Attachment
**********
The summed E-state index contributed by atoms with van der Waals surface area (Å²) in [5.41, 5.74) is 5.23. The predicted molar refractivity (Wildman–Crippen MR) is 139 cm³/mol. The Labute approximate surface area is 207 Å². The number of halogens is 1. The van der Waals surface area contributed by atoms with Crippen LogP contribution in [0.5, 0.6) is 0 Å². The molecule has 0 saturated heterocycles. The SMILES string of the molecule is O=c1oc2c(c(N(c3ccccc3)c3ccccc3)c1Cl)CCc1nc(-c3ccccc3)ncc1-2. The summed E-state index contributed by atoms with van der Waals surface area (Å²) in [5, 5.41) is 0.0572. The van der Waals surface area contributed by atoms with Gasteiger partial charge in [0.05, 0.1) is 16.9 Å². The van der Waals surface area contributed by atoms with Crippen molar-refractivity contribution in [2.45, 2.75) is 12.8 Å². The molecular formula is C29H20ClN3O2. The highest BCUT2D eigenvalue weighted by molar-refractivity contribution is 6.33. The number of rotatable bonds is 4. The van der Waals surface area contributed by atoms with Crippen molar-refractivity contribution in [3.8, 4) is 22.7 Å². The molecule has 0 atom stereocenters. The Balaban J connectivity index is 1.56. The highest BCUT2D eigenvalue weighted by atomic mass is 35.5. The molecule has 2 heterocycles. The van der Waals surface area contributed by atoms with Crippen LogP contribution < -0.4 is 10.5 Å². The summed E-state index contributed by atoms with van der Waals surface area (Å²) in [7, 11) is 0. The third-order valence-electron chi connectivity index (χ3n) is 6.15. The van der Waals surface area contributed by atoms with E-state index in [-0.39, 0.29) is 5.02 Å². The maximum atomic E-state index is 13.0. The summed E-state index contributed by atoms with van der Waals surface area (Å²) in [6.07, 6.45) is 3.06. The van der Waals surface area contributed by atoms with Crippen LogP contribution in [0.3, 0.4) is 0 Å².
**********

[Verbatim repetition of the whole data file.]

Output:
The summed E-state index contributed by atoms with van der Waals surface area (Å²) in [5.41, 5.74) is 5.23. The predicted molar refractivity (Wildman–Crippen MR) is 139 cm³/mol. The Labute approximate surface area is 207 Å². The number of halogens is 1. The van der Waals surface area contributed by atoms with Crippen LogP contribution in [0.5, 0.6) is 0 Å². The molecule has 0 saturated heterocycles. The SMILES string of the molecule is O=c1oc2c(c(N(c3ccccc3)c3ccccc3)c1Cl)CCc1nc(-c3ccccc3)ncc1-2. The summed E-state index contributed by atoms with van der Waals surface area (Å²) in [5, 5.41) is 0.0572. The van der Waals surface area contributed by atoms with Gasteiger partial charge in [0.05, 0.1) is 16.9 Å². The van der Waals surface area contributed by atoms with Crippen molar-refractivity contribution in [2.45, 2.75) is 12.8 Å². The molecular formula is C29H20ClN3O2. The highest BCUT2D eigenvalue weighted by molar-refractivity contribution is 6.33. The number of rotatable bonds is 4. The van der Waals surface area contributed by atoms with Crippen molar-refractivity contribution in [3.8, 4) is 22.7 Å². The molecule has 0 atom stereocenters. The Balaban J connectivity index is 1.56. The highest BCUT2D eigenvalue weighted by atomic mass is 35.5. The molecule has 2 heterocycles. The van der Waals surface area contributed by atoms with Crippen LogP contribution < -0.4 is 10.5 Å². The summed E-state index contributed by atoms with van der Waals surface area (Å²) in [7, 11) is 0. The third-order valence-electron chi connectivity index (χ3n) is 6.15. The van der Waals surface area contributed by atoms with E-state index in [-0.39, 0.29) is 5.02 Å². The maximum atomic E-state index is 13.0. The summed E-state index contributed by atoms with van der Waals surface area (Å²) in [6.07, 6.45) is 3.06. The van der Waals surface area contributed by atoms with Crippen LogP contribution in [0.3, 0.4) is 0 Å².